# Reaction rate ambiguity

Let’s suppose the following reaction:

$$\ce{ 2 H2O2 —> 2 H2O + O2}\tag{1}$$ with reaction rate $$v$$

Now let’s suppose the same equation with different balance:

$$\ce{ H2O2 —> H2O + 1/2O2 }\tag{2}$$

I assume that the reaction rate must be the same ($$v$$), right? It should not change with stoichometry.

However, depending on the balancing, I get different rates for each substance as shown in the equations below, different $$k$$ constant and so on.

\begin{align}v_1 &= -\frac12 \frac{\mathrm d [\ce{H2O2}]}{\mathrm dt} = \frac12 \frac{\mathrm d[\ce{H2O}]}{\mathrm dt} = \frac{\mathrm d[\ce{O2}]}{\mathrm dt}\\[1em] v_2 &= \frac{\mathrm d [\ce{H2O2}]}{\mathrm dt} = \frac{\mathrm d[\ce{H2O}]}{\mathrm dt} = 2\cdot \frac{\mathrm d[\ce{O2}]}{\mathrm dt}\end{align}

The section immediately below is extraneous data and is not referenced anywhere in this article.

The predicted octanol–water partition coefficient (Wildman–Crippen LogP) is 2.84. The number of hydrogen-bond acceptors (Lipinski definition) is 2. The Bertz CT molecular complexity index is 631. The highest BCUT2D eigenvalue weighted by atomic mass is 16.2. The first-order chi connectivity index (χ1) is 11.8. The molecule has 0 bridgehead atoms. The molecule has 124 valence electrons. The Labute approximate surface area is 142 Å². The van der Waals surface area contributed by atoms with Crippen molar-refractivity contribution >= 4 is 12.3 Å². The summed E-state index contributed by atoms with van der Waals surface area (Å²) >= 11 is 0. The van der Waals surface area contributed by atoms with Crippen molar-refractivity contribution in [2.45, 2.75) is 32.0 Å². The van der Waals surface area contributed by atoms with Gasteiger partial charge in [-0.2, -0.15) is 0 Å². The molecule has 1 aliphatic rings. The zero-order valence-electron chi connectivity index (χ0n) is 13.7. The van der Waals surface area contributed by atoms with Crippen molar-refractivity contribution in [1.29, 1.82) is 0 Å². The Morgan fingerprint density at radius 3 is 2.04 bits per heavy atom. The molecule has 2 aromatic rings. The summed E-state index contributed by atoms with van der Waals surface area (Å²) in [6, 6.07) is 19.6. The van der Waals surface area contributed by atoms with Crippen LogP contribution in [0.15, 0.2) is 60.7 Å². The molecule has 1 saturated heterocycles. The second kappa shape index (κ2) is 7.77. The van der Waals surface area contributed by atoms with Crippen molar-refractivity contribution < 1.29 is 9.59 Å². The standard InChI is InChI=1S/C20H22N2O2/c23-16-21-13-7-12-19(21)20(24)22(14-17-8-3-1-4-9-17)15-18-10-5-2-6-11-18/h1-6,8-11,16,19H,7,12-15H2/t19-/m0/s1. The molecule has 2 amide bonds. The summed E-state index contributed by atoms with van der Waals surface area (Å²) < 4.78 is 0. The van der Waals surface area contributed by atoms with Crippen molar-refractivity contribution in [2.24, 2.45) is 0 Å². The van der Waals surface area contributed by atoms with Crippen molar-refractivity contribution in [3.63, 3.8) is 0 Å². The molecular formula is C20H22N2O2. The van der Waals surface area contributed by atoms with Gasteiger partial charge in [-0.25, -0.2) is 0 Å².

Any help?

• Logically, they must proceed in sequence: first nascent oxygen is released, then O2 forms from the atomic O. – DrMoishe Pippik Feb 26 at 19:10
• According the picture , the first relation represent the rate of appearing $\ce{O2}$ , the second relation represent the rate of disappearing $\ce{H2O2}$ or the rate of appearing $\ce{H2O}$ – Adnan AL-Amleh Feb 27 at 1:29
• $k$ constant of disappearing $\ce{H2O2}$= $k$ constant of appearing$\ce{H2O}$=2($k$ constant of appearing$\ce{O2})$ – Adnan AL-Amleh Feb 27 at 1:48

No, the reaction rates changes when you double all coefficients. Nothing real changes though (i.e. the rate of disappearing $$\ce{H2O2}$$ etc.).